White Sheets is Brahic's second book of poems (her first book of poetry was published outside of Canada) and is jammed full of poetic gems. Brahic has been perfecting her craft busily translating the works of Guillaume Apollinaire, Francis Ponge, Helene Cixous, Jacques Derrida and Julie Kristeva. After sharpening her teeth in translation Brahic has become a deadly serious poet in one poem and then uproariously funny in the next.
The Same Complex System Can Contain
Both Predictable and Unpredictable Behaviour;
or, Two Views of a Squirrel
Trapeze artist, tumbler, high-wire act -
it never falters long enough for air
or leaf to let it down, never miscalculates
the velocity over the distance
a body must travel to bridge the gap, it
is the pippin that flouts Newton's laws,
the arrow whose trajectory
is divided and divided again, the messenger
dispatched from the scene of the battle
whose body count never hits the front page-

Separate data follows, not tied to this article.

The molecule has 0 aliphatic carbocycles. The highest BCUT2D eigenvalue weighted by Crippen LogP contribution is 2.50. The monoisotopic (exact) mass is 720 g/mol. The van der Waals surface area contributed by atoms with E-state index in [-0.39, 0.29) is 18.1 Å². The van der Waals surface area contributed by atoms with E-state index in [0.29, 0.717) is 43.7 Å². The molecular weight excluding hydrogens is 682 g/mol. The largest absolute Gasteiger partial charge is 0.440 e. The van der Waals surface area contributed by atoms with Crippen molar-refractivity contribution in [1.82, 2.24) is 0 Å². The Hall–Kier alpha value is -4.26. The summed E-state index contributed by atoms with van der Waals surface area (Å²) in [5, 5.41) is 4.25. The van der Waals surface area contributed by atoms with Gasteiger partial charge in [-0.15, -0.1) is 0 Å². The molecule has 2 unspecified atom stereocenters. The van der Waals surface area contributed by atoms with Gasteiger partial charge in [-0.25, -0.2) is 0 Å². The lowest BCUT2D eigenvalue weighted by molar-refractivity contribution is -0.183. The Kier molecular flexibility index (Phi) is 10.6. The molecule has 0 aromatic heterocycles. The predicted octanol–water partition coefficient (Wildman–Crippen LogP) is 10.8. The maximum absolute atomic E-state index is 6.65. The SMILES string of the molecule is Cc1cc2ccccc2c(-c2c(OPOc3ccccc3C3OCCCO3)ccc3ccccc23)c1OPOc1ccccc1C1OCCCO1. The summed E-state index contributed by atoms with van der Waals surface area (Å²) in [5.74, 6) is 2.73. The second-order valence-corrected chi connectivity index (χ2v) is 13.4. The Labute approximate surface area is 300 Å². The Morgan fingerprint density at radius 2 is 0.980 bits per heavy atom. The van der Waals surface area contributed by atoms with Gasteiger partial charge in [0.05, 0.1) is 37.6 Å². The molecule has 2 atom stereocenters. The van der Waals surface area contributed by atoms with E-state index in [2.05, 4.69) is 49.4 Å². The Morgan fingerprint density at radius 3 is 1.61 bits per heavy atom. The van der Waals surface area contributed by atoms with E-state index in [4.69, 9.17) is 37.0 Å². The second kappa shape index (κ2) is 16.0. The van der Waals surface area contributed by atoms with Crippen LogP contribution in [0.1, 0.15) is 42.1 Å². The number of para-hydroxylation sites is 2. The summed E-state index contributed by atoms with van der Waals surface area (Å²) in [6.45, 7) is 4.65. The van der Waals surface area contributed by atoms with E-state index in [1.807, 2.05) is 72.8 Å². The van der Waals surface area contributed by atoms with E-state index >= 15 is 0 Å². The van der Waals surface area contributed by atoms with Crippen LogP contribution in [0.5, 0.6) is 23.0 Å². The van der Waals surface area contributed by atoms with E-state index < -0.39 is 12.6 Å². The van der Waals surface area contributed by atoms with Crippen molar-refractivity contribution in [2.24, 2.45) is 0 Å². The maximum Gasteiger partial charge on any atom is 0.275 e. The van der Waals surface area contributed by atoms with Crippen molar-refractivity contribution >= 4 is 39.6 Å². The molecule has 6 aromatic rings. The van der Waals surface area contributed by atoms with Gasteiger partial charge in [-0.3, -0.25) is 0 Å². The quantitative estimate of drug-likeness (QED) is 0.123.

this one lay under the mailbox next door
Reposed on its side, cheek on a cushion
of mulch. It was a glossy, well-exercised
Silicon Valley squirrel. My stomach
lurched. Tell me it's taking a break
the way birds stunned by their reflections do;
say it found this sweet spot to lie down and
listen to the background noises of every day;
sprinkler systems sprinkling as programmed; gears
crushing trash; next door that voice insisting
it be allowed to stay outside and play
for half an hour, just one minute more.
Brahic's poems jump around between styles and emotions - but the weight and presence is always the same. Beverley Bie Brahic cuts like a surgeon, kisses it better like an old pro. These are the poems of a mature writer who has mastered craft but is more concerned with content. Some of these poems appear deceptively simple and that is a very hard trick to master and pull off. Brahic does it with alacrity.
of the year, almost.
bedraggled as the pelican
feather you scavenged
from the beach.
split, they spit seed
taffeta of leaves wrens
tussle in - see, just
what's here. Look
at this kitchen
from Chardin! burnished
kettle upended on
a slab of wood; an
earthen bowl (big
enough to beat
two eggs) glazed
umber brown. Erect
in its wooden fist
the pestle. A knife
pares the shadow
of a red onion.
Short and sweet, like this book. White Sheets will have me looking for more from Ms. Brahic.